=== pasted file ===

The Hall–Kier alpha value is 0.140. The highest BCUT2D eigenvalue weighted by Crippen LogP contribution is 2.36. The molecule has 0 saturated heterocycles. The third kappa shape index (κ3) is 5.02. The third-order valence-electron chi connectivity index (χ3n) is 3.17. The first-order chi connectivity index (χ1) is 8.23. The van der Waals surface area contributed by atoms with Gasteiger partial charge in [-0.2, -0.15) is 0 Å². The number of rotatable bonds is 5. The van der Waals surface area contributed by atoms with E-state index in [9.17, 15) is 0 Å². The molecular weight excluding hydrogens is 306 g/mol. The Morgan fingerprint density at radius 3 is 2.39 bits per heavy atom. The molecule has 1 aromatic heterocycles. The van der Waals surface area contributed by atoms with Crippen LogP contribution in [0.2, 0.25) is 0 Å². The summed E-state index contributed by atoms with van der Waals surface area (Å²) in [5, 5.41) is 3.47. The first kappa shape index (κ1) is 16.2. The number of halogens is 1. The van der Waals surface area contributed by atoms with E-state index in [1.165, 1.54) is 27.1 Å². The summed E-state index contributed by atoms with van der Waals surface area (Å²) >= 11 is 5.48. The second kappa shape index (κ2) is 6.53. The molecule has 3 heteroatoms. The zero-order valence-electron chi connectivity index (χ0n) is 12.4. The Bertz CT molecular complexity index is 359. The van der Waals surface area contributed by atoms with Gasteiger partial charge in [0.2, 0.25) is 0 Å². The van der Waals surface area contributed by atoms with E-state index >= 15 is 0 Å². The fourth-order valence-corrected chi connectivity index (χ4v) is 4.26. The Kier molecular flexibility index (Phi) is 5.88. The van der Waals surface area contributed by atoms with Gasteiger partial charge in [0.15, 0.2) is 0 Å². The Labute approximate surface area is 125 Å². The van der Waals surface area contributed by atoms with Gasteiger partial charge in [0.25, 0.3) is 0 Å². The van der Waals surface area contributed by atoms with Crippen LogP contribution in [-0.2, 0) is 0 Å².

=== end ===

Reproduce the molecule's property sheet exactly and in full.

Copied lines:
The Hall–Kier alpha value is 0.140. The highest BCUT2D eigenvalue weighted by Crippen LogP contribution is 2.36. The molecule has 0 saturated heterocycles. The third kappa shape index (κ3) is 5.02. The third-order valence-electron chi connectivity index (χ3n) is 3.17. The first-order chi connectivity index (χ1) is 8.23. The van der Waals surface area contributed by atoms with Gasteiger partial charge in [-0.2, -0.15) is 0 Å². The number of rotatable bonds is 5. The van der Waals surface area contributed by atoms with E-state index in [9.17, 15) is 0 Å². The molecular weight excluding hydrogens is 306 g/mol. The Morgan fingerprint density at radius 3 is 2.39 bits per heavy atom. The molecule has 1 aromatic heterocycles. The van der Waals surface area contributed by atoms with Crippen LogP contribution in [0.2, 0.25) is 0 Å². The summed E-state index contributed by atoms with van der Waals surface area (Å²) in [5, 5.41) is 3.47. The first kappa shape index (κ1) is 16.2. The number of halogens is 1. The van der Waals surface area contributed by atoms with E-state index in [1.165, 1.54) is 27.1 Å². The summed E-state index contributed by atoms with van der Waals surface area (Å²) >= 11 is 5.48. The second kappa shape index (κ2) is 6.53. The molecule has 3 heteroatoms. The zero-order valence-electron chi connectivity index (χ0n) is 12.4. The Bertz CT molecular complexity index is 359. The van der Waals surface area contributed by atoms with Gasteiger partial charge in [0.2, 0.25) is 0 Å². The van der Waals surface area contributed by atoms with E-state index >= 15 is 0 Å². The fourth-order valence-corrected chi connectivity index (χ4v) is 4.26. The Kier molecular flexibility index (Phi) is 5.88. The van der Waals surface area contributed by atoms with Gasteiger partial charge in [0.15, 0.2) is 0 Å². The Labute approximate surface area is 125 Å². The van der Waals surface area contributed by atoms with Gasteiger partial charge in [0.25, 0.3) is 0 Å². The van der Waals surface area contributed by atoms with Crippen LogP contribution in [-0.2, 0) is 0 Å².